Additionally, students learn how to effectively implement the right technology at the right time. Some courses even partner with community businesses and non-profits to give students real-world experience. Students might run a local ad campaign, compose new website content, or jumpstart social media content for a small business.
In advanced courses, students learn credible and ethical research methodologies, how to take a sustained look at business problems from strategic, informed perspectives, and how to work as a project manager or team leader. They may write e-books, design effective how-to manuals, strategize and compose each step in a sophisticated email campaign, and build their own researched reports from brainstorming to final deliverable. Finally, they are pushed to investigate how, why, and when technology should come into play when solving problems.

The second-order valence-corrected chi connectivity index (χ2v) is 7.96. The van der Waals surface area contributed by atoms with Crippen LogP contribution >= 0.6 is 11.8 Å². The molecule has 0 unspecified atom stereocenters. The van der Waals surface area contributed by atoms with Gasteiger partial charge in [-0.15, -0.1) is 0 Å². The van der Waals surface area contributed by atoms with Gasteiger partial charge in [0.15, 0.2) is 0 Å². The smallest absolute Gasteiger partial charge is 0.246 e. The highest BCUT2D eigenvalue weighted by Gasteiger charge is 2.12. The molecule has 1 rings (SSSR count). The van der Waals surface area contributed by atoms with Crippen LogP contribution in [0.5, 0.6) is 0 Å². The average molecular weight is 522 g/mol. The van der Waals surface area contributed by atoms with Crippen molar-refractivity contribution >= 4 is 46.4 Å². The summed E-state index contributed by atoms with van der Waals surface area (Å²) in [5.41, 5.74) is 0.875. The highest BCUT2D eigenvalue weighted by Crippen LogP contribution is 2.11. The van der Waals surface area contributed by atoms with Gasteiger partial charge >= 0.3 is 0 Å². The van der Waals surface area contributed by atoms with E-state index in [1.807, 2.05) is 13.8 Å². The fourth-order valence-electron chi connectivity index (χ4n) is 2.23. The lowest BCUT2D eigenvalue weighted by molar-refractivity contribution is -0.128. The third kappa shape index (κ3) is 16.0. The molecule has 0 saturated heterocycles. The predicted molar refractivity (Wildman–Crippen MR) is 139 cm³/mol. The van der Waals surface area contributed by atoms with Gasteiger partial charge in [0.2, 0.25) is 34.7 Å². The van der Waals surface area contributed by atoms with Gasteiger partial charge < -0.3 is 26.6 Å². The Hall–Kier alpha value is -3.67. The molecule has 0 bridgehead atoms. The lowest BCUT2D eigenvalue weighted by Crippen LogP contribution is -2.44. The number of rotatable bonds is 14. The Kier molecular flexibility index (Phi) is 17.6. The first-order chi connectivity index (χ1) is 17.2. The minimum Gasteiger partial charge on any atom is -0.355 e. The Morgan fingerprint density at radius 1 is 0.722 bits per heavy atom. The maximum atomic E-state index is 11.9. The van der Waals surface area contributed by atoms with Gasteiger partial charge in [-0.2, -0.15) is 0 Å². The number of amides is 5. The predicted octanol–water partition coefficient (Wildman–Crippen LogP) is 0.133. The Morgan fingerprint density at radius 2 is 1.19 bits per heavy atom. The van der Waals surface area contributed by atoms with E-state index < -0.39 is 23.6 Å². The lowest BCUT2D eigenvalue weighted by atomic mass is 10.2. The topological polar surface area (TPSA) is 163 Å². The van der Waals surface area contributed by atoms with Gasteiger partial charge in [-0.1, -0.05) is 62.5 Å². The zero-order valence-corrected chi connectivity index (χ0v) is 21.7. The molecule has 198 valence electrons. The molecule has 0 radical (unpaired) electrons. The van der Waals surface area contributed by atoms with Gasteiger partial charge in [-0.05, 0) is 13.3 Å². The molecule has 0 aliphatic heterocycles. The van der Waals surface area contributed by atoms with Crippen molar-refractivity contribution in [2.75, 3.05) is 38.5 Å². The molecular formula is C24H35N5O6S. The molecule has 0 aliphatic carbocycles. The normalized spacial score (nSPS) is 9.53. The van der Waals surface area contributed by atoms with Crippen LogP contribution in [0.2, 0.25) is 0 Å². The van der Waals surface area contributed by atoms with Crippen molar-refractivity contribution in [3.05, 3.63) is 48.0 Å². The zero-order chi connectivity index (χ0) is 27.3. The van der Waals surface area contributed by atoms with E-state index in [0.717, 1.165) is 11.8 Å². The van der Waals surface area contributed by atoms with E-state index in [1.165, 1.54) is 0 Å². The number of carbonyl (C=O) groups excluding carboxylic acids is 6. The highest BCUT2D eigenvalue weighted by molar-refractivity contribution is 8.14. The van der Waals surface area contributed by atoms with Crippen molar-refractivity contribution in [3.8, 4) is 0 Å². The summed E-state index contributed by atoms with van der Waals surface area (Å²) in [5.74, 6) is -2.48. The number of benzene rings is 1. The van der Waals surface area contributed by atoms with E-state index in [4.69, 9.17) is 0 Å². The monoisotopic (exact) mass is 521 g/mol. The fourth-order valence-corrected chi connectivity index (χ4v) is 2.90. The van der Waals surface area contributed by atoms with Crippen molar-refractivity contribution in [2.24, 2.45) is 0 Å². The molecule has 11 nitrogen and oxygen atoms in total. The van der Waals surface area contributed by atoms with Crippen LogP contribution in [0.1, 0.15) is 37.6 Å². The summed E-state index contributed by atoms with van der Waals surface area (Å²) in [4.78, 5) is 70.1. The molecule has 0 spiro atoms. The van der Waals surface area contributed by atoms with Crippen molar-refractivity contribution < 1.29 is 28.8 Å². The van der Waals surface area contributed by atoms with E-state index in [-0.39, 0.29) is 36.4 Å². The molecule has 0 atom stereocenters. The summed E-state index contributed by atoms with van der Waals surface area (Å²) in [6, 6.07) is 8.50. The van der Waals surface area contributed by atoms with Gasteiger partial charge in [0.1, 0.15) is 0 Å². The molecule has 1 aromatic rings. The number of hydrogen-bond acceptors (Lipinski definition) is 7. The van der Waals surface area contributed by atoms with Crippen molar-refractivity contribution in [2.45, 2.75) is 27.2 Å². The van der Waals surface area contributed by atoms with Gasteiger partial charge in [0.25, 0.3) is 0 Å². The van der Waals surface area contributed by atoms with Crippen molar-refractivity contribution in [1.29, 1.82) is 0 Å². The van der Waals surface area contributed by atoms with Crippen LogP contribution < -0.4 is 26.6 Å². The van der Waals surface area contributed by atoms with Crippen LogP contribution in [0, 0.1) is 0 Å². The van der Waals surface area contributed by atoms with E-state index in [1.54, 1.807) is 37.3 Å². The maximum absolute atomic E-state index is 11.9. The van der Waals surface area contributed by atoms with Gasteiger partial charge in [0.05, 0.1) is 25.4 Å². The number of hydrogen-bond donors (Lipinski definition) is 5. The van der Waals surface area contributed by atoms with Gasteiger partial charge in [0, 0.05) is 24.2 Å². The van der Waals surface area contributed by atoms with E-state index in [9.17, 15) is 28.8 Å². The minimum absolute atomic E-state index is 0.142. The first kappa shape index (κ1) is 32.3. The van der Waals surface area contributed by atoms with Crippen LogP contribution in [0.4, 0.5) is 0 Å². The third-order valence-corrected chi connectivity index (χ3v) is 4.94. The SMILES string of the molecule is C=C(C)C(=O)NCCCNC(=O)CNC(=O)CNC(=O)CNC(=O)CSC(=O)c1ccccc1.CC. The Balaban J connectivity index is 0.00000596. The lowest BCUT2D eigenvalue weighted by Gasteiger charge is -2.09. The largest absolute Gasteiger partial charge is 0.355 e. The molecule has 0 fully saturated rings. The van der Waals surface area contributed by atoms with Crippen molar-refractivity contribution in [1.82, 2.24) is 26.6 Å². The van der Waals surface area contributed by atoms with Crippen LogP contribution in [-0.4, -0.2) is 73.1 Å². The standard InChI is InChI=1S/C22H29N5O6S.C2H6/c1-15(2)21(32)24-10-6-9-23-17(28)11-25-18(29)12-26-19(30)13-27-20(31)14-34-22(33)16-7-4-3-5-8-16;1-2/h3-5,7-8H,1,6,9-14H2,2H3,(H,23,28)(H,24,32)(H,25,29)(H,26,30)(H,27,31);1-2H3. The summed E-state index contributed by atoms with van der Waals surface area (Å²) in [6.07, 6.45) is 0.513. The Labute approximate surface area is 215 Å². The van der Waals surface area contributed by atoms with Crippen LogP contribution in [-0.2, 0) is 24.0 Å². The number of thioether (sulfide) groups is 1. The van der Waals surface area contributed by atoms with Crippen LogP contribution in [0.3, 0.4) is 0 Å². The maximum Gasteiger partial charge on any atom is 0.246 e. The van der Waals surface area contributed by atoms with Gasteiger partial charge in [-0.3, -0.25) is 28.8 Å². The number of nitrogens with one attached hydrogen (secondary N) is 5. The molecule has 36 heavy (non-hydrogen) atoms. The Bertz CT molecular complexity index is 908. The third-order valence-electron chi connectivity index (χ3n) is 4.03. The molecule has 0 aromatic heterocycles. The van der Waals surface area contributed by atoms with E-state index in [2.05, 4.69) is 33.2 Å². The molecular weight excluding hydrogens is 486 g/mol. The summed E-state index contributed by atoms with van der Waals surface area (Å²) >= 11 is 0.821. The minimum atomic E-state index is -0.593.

The main point: students who write well, work well. And professional writing helps them develop a robust skillset for their future professional communications. Students of professional writing learn not just what the professional world requires, but how to make a difference in it. By weaving together training in professional technologies with a study of research methodologies, students develop the critical thinking skills the ever-competitive job market demands. When they apply their writing skills to diverse audiences and purposes, professional writing students make it more possible, and more likely, that technology will do good—will continue to solve real problems in effective ways—out there in the professional world.
Did your education prepare you adequately for the technologies you use in your job market? We’d love to hear about your experiences. Tell us your thoughts in the comments below, or get in touch at Info@2gshop.2ndgear.com!